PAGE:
Much of my time was spent reading through posts on BOSH’s Facebook page to see how their existing members interacted with the community, and how I could design my website to best suit their needs.

For example, a lot of the posts were “who is going to [this event]?”, so as a direct response I included a by BOSH attendance option to filter events, and a counter on each event page to show how many other members of the BOSH community will be present at each event.

Screen Shot 2015-01-20 at 20.39.29

I followed this kind of theme throughout my design. The “find a buddy/group” forms are designed to match BOSH members together, to allow people to connect through the site and feel a sense of group spirit both online and off. This will obviously come with some safety and data protection issues that will need to be addressed, but as these functions are only accessible for registered members, it will give BOSH an opportunity to get people to read safety advice and opt into sharing of information when they sign up.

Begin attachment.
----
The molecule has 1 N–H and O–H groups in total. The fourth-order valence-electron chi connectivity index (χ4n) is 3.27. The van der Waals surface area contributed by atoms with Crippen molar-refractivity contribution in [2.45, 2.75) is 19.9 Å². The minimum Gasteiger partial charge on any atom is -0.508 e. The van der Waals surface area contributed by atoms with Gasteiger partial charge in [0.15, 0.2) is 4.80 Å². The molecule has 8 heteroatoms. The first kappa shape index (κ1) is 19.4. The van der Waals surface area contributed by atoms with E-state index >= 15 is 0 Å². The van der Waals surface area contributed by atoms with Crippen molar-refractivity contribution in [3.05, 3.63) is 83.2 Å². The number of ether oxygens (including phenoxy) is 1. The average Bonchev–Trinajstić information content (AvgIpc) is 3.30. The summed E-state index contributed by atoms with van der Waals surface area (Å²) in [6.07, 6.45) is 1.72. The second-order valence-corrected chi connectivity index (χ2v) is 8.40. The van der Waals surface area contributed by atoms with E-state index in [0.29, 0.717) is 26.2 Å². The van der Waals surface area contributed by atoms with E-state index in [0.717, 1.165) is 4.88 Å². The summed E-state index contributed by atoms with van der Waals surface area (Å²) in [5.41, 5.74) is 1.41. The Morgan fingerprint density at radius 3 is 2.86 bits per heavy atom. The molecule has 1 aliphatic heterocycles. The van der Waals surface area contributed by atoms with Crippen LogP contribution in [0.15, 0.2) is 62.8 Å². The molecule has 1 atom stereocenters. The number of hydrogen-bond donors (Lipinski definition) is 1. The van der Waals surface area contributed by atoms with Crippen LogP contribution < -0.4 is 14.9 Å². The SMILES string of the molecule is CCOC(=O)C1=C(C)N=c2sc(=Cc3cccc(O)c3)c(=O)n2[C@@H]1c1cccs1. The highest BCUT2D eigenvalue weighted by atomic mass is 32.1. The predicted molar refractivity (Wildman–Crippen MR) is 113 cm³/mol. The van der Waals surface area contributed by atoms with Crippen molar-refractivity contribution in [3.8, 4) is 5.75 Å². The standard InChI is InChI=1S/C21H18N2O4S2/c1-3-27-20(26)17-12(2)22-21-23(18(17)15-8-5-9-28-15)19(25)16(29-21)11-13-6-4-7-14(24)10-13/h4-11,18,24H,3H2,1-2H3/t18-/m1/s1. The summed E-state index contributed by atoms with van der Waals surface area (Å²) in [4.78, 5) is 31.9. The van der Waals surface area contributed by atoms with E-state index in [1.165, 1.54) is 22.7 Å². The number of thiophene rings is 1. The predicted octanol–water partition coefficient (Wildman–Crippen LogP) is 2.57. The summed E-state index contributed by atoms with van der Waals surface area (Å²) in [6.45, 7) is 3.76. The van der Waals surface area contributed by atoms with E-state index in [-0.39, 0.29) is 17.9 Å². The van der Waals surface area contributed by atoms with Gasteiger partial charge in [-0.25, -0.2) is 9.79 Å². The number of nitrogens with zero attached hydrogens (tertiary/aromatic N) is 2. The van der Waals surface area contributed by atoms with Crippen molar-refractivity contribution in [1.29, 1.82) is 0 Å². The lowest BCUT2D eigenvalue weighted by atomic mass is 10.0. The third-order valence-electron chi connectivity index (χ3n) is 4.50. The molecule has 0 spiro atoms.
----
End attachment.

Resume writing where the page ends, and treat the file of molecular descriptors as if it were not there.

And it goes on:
When I presented my prototype, it was suggested to me that I could take the BOSHERs theme further, and allow members to see who is attending each event. This is certainly a possibility, but again would come with its own data protection and safety issues.

Overall, I think this project went well. It was definitely interesting to see how my extensive research allowed for some innovative thinking in the design phase. It is possible to come up with useful ideas based on what the user wants, and I will be using this technique in the future.

You can view my clickable prototype here, and by typing BOSH101 into the password field.

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18 Jan

Web Dev: Visual Design for BOSH Prototype

I used Axure RP 7 to start designing my prototype, based on my previous research in this project, and of others including my Human-Computer Interaction and Design for Digital Media projects.